Nowadays, Bersih is often labelled by many as a toothless tiger. It is important that I explain that Bersih is an NGO with no power conferred by the government or Parliament. We are indeed quite “toothless”. I would say, we are more of a barking dog, an election watchdog. Like a faithful guard dog on a leash (the law), we can only bark to alert our boss, the rakyat. Apart from monitoring elections, we also advocate electoral reform and recommend good practices for our democratic institutions. We do this on our own volition on behalf of the public, with public support and a steering committee who are all volunteers, including myself. We report to no one other than you, the rakyat.
When it comes to elections, we monitor the conduct of elections and call out offences as listed in the Election Offences Act 1954. It includes those that are not listed but are considered high ethical conduct for elections. We do this because we believe elections must be free, clean and fair so that voters can make informed choices without any pressure, and to ensure there is a level playing field for all contestants.
When an election offence is committed, we call it out and urge the first-hand witness of the offence to make a police report. Why do we say first-hand witness and not Bersih? The reason is, when the matter is brought to court, it must withstand the counter arguments of the defence lawyers and judge. For example, the questions that are likely to be asked are: Did you witness the offence yourself? Did you take the photos or video of the incident? Were you in fact present when the offence was committed? If not, how can you be certain? If Bersih makes police reports on every offence we read of in the media, it would be quite useless as we are not the eye-witness. This would result in us discrediting ourselves and it would be a waste of the court’s time and taxpayers’ money.
Now, you may ask, what is the purpose of monitoring and calling out offences then, when we are so “toothless”? The answer is public education. We hope our statements and reports lead to public action, either through their voting choice or police reports if they are first-hand witnesses. How do you think the public, including the many who accuse us, know about election offences and other forms of electoral misconduct like dirty electoral rolls, phantom voters, malapportionment and gerrymandering, if not for the “barking” of this toothless tiger or dog on a leash? I am sure you would agree that our constant “barking” over the past 12 years was not a futile exercise. In fact, I myself was awakened by these “barks” many years ago and decided to take action against those “thieves” who tried to steal our elections.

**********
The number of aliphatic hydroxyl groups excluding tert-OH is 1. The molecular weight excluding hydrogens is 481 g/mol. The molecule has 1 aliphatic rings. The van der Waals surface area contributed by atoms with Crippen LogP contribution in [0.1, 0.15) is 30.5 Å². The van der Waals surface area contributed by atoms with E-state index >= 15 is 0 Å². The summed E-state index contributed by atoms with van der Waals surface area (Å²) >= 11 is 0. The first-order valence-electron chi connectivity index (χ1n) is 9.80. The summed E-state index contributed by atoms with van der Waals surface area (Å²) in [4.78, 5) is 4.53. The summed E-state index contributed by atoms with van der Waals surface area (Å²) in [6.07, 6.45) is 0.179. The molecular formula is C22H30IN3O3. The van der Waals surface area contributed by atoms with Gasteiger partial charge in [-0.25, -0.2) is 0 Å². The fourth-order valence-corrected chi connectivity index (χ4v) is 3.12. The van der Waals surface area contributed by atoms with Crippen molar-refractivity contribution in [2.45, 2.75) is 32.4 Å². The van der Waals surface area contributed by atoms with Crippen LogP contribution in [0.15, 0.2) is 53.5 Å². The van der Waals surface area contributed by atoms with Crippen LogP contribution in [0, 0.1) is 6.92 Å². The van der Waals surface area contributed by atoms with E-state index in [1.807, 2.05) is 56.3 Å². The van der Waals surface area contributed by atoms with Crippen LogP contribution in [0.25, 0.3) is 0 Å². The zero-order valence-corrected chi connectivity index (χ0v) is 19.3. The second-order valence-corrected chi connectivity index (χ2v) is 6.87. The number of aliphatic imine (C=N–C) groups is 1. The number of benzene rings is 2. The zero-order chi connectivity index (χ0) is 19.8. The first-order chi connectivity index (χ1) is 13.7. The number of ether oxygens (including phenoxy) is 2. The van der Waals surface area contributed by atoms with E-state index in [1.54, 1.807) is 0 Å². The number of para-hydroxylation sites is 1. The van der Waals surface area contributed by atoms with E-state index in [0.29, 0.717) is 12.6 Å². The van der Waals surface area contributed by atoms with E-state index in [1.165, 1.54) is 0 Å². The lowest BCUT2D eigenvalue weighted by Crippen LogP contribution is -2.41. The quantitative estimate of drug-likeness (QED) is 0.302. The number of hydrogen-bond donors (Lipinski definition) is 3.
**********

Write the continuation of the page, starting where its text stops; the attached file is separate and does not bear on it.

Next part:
Then there are those trollers and mockers who ask, why no Bersih 6 rally when we see offences committed at by-elections? Are you serious? What kind of an organisation would Bersih be if we called for a protest every time we saw someone commit an election offence? Having organised five mega rallies, I can tell you that when it comes to deciding to call for one, it is not something we take lightly. The responsibility of ensuring the safety of participants, the gravity of the triggering issue, the correctness of our message and the clarity of our purpose or demands, must all be weighed carefully. We are never reckless or hasty when it comes to organising big rallies. Having said that, holding peaceful rallies are never, and can never be, “off the table”, even in Malaysia Baru.
Many who witness offences, instead of doing the needful by reporting it to the authorities, be it EC, PDRM or MACC, prefer to post on social media to garner views and viral the issue to score political points against their political opponents or to troll or let others troll Bersih and the EC for not doing anything. Apart from making it to the news for a few days, what does this achieve other than discrediting the sincere efforts of organisations like Bersih? Would it be better that Bersih “closes shop” as many have suggested and this barking dog retire? Can you trust the politicians to self-regulate and look after the best interests of the rakyat? Or has the new EC under Art Harun rendered Bersih obsolete? Are we so sure that the EC will remain forever neutral and independent, and that Art will live forever?
So, on behalf of all other election observer groups and Bersih, I ask for the public to understand the important role we play as the voice of the rakyat when we expose electoral wrongdoings. Please also understand that we are not empowered by law to take action against offenders (and should never be!). Even when we make police reports, we ourselves must be reliable witnesses and able to stand the scrutiny of the court. Again I say, we do not answer to anyone, be it the government of the day or the opposition. We have been accused of being partisan towards Pakatan Harapan (PH), both when it was in the opposition and now when it is in government, but one only needs to scrutinise our public statements since May 9, 2018, to see that 90% of them are critical of PH. If we are partisan, then yes, we are always more pro-opposition and the smaller parties as the underdogs, and we are definitely pro-rakyat, but we always try to be principled in our positions.
Bersih and the many volunteers who took up this task of monitoring elections and are constantly pushing for reforms didn’t do it for any other reason than because it is necessary, because we love this country and we believe that free, clean and fair elections is still the best way to elect leaders in a democracy.
Thomas Fann is chairman of Bersih 2.0.
The views expressed are those of the author and do not necessarily reflect those of FMT.